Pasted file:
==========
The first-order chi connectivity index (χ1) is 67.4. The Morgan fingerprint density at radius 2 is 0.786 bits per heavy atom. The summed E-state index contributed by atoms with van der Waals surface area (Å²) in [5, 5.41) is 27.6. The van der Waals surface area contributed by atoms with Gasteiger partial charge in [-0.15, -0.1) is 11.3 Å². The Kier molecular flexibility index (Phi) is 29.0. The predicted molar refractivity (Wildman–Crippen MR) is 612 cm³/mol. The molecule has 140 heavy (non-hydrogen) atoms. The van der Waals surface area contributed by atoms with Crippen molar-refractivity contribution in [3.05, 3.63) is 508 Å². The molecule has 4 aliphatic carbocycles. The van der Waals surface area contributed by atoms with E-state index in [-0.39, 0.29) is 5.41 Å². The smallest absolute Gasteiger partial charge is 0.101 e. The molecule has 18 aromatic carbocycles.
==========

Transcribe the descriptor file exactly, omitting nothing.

The first-order chi connectivity index (χ1) is 67.4. The Morgan fingerprint density at radius 2 is 0.786 bits per heavy atom. The summed E-state index contributed by atoms with van der Waals surface area (Å²) in [5, 5.41) is 27.6. The van der Waals surface area contributed by atoms with Gasteiger partial charge in [-0.15, -0.1) is 11.3 Å². The Kier molecular flexibility index (Phi) is 29.0. The predicted molar refractivity (Wildman–Crippen MR) is 612 cm³/mol. The molecule has 140 heavy (non-hydrogen) atoms. The van der Waals surface area contributed by atoms with Crippen molar-refractivity contribution in [3.05, 3.63) is 508 Å². The molecule has 4 aliphatic carbocycles. The van der Waals surface area contributed by atoms with E-state index in [-0.39, 0.29) is 5.41 Å². The smallest absolute Gasteiger partial charge is 0.101 e. The molecule has 18 aromatic carbocycles.